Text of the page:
In a Facebook post, Kahlon wrote that Kulanu "is a faction with a mission. The results of the election were clear but our mission was and remains essential. It is our intention to come to the negotiations table with what we promised the public."
The former Likud minister, once again a rising star in Israeli politics, stressed that his party "did not come to rant or occupy a seat. We came to make a difference, to solve problems, to fix the Israeli society."
Ynet's political correspondent Moran Azulay revealed on Thursday that Kahlon's representatives had begun unofficial talks with the Likud on Wednesday, after the results of the election were announced.
Kahlon has yet to talk to the press since the election but continued to say behind closed doors that he would only enter a coalition on the condition it is based on the policies he has laid out in recent months.
Aside from the campaign he ran for control of the Finance Ministry, Kahlon will ask Netanyahu for two additional portfolios – the Defense Ministry for his deputy, Yoav Galant, and an unnamed ministry for poverty expert Eli Alaluf.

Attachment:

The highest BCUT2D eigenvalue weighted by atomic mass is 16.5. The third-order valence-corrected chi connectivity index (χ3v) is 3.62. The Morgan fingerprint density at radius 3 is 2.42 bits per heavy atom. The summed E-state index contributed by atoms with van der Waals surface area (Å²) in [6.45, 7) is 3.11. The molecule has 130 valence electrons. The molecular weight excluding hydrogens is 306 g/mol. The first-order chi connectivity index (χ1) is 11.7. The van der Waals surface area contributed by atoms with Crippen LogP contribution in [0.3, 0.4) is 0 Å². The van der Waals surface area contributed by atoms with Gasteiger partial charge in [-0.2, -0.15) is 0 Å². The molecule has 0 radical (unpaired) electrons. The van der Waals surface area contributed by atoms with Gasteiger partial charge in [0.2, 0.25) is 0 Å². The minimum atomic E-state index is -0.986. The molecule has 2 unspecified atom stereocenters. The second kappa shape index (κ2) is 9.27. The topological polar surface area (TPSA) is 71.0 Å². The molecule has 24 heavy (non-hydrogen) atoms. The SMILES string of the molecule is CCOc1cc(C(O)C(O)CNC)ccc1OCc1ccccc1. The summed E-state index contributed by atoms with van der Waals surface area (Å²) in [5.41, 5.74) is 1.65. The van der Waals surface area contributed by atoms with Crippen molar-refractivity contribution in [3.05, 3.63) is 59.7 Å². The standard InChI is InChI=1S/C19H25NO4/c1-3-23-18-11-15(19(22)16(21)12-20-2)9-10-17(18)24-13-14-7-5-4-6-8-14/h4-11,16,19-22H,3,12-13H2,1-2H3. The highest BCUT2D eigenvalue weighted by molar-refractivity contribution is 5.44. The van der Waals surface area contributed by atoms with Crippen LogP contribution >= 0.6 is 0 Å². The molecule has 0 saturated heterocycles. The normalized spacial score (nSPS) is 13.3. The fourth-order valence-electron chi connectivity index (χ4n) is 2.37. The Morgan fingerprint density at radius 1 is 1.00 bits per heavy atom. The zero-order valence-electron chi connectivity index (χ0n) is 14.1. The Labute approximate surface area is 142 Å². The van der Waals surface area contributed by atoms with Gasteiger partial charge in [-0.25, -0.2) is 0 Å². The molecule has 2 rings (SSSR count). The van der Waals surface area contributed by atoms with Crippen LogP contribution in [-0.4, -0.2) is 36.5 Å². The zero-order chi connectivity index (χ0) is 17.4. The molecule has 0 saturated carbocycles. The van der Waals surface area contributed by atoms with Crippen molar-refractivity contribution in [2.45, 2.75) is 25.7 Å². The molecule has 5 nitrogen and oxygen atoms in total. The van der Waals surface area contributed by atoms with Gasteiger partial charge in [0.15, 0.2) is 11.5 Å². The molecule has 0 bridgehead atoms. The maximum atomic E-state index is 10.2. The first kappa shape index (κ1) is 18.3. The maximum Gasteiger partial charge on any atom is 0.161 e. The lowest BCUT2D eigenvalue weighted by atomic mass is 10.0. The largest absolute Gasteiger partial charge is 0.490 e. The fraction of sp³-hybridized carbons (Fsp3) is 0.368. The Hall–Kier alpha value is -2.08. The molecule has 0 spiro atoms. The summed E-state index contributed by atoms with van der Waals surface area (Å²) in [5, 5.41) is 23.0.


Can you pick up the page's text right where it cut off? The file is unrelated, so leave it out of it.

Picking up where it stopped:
The kingmaker of the 2015 cycle will likely also demand key positions on the major Knesset committees that would help his work as finance minister – like the Finance and Economic Affairs Committees.
Kulanu will further insist that the Israel Lands Administration be transferred under Kahlon's control in order to solve the dire housing crisis.
To assert control over the Finance Committee, Kahlon must fend off United Torah Judaism, which was set on returning MK Moshe Gafni to the chair of that key committee. As an experienced politician, the Kulanu chief knows he requires the committee to have a real possibility of implementing reforms.